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At least 10 soldiers were killed in renewed fighting in Yemen, military sources told AFP, despite diplomatic efforts to halt the long-running war in the Arab world's poorest country.
The clashes took place in oil-producing Marib province, one of the main battlegrounds and the scene of sporadic fighting even during a lull in hostilities over the past year.
Iran-backed Huthi rebels attacked a mountainous area and have been engaged in a build-up of forces in the region, two military sources told AFP.
"The Huthis launched an attack on hills overlooking Harib district, south of Marib, and made progress on that front, causing the displacement of dozens of families," one of the sources said, speaking on condition of anonymity.
"At least 10 soldiers were killed, in addition to an unknown number of attackers," the source added. The details of the clash were confirmed by a second military official.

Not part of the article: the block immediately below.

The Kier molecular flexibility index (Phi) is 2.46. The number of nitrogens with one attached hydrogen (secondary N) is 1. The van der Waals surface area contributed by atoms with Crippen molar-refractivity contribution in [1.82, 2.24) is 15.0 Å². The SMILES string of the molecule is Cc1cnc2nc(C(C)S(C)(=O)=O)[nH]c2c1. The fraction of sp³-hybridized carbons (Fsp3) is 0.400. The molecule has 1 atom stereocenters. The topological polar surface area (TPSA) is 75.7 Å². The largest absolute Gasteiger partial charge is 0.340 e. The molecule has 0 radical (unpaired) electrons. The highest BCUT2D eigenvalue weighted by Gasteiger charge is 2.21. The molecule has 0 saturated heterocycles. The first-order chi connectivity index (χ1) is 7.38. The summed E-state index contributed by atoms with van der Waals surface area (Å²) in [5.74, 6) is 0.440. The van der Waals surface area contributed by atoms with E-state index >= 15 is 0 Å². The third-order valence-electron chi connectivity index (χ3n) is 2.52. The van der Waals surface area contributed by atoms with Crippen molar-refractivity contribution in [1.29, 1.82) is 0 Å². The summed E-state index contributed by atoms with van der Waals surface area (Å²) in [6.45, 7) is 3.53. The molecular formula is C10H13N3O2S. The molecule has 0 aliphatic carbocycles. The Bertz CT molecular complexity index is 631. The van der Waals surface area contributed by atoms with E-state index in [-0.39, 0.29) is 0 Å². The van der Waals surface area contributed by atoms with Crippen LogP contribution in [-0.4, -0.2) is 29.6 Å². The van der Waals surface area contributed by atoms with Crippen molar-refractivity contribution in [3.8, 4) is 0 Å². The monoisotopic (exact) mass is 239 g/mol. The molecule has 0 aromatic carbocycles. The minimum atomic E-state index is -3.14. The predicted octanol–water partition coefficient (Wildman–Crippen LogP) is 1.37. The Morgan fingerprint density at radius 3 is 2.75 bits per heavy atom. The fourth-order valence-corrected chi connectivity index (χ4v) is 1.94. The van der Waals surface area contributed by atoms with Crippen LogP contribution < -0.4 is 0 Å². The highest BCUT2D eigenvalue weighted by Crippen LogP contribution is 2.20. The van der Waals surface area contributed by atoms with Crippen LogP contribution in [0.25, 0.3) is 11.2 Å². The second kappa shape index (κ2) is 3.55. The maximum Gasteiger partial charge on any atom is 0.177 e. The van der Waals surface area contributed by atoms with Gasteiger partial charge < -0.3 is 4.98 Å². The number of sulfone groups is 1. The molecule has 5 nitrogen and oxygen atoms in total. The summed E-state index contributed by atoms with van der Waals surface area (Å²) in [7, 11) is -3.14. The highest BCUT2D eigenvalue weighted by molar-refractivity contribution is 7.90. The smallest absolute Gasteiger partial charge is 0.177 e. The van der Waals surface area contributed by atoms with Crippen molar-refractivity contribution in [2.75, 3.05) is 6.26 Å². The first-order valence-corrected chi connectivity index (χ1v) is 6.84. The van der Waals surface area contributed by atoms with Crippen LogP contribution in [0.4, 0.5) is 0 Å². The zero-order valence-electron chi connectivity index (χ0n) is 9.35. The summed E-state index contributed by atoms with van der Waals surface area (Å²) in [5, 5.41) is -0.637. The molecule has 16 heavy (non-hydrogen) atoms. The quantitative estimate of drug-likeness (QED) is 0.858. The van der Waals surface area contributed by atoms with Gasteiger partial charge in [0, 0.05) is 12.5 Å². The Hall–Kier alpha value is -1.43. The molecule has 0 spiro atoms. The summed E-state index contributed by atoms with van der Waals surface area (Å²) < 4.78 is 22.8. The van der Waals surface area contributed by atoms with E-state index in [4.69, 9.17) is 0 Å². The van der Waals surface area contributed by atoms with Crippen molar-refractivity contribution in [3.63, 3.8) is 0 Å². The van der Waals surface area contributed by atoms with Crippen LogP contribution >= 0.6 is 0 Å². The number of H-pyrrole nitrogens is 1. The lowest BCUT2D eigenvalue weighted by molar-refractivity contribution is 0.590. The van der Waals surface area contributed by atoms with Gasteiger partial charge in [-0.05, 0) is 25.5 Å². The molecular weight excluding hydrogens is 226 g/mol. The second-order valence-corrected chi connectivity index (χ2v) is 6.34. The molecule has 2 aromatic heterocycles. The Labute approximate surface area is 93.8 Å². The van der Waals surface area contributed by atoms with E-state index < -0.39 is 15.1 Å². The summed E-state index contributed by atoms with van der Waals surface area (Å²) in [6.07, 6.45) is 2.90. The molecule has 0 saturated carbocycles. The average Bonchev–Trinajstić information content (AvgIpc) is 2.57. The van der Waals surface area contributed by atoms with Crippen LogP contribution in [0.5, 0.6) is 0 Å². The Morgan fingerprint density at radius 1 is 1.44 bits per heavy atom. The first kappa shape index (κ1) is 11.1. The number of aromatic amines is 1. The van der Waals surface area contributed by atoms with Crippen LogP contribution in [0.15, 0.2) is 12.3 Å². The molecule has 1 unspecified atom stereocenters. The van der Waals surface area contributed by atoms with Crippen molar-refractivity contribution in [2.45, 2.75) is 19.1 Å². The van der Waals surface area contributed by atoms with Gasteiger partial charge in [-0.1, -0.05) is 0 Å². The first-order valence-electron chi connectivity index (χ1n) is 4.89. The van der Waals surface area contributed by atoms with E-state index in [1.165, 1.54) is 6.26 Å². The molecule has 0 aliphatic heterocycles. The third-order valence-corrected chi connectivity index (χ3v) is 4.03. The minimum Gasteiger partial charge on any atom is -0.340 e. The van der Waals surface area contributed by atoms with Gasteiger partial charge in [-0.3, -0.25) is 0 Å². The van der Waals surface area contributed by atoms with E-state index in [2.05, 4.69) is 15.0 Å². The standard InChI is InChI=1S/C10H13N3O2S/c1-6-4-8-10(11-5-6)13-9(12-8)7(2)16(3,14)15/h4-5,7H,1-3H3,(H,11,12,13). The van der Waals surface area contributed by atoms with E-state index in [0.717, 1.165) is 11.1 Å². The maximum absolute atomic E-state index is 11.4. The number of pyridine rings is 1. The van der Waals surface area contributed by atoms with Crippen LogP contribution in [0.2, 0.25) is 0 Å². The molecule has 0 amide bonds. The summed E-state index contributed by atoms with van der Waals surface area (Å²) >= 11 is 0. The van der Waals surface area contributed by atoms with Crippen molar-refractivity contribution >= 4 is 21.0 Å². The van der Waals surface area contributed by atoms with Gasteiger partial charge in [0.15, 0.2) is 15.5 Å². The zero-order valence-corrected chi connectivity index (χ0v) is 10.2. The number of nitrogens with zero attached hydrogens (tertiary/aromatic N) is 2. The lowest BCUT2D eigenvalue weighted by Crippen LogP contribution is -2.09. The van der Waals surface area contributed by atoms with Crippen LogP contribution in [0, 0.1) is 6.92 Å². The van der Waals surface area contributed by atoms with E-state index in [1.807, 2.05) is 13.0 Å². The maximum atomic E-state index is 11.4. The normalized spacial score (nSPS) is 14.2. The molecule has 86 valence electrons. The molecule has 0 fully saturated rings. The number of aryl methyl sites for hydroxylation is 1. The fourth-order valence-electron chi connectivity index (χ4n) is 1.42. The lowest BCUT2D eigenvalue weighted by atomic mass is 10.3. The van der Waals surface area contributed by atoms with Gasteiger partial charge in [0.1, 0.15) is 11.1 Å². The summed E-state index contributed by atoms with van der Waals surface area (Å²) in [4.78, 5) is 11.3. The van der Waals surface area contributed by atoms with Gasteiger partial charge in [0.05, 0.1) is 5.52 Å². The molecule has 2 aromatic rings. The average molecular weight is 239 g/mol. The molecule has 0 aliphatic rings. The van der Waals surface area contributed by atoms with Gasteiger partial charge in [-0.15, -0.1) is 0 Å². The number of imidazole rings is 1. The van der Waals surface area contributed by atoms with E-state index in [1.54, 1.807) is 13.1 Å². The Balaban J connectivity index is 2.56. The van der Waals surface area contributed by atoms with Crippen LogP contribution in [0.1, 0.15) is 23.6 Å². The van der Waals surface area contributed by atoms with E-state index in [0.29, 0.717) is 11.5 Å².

The fighting comes a month after at least four soldiers were killed in the same district, and dents new optimism after Saudi Arabia and Iran, who back opposing sides in what amounts to a proxy war, agreed to restore diplomatic ties.
An exchange of hundreds of prisoners was agreed upon this week and Hans Grundberg, UN secretary general's special envoy for Yemen, has said "intense diplomatic efforts" are underway to strike a peace deal.
The Huthis seized control of Yemen's capital Sanaa in 2014, prompting a Saudi-led military intervention the following year and fighting that has left hundreds of thousands dead, through direct and indirect causes, and triggered one of the world's worst humanitarian crises.
But an UN-brokered ceasefire that took effect last April brought a sharp reduction in hostilities and even though the truce expired in October, fighting has largely remained on hold.
On Monday, after talks in Switzerland, the Huthis and Yemen's internationally recognised government agreed to exchange 887 prisoners -- 181 held in Huthi prisons and 706 rebels.
During a Security Council meeting last week, UN officials said the detente between Saudi Arabia and Iran -- welcomed by both the Huthis and the Yemeni government -- should offer momentum toward peace.
However, it is unlikely to solve all Yemen's problems. The influence of the two regional powers is only one dimension of a complex conflict in a country fractured along confessional, regional, and political lines, analysts warn.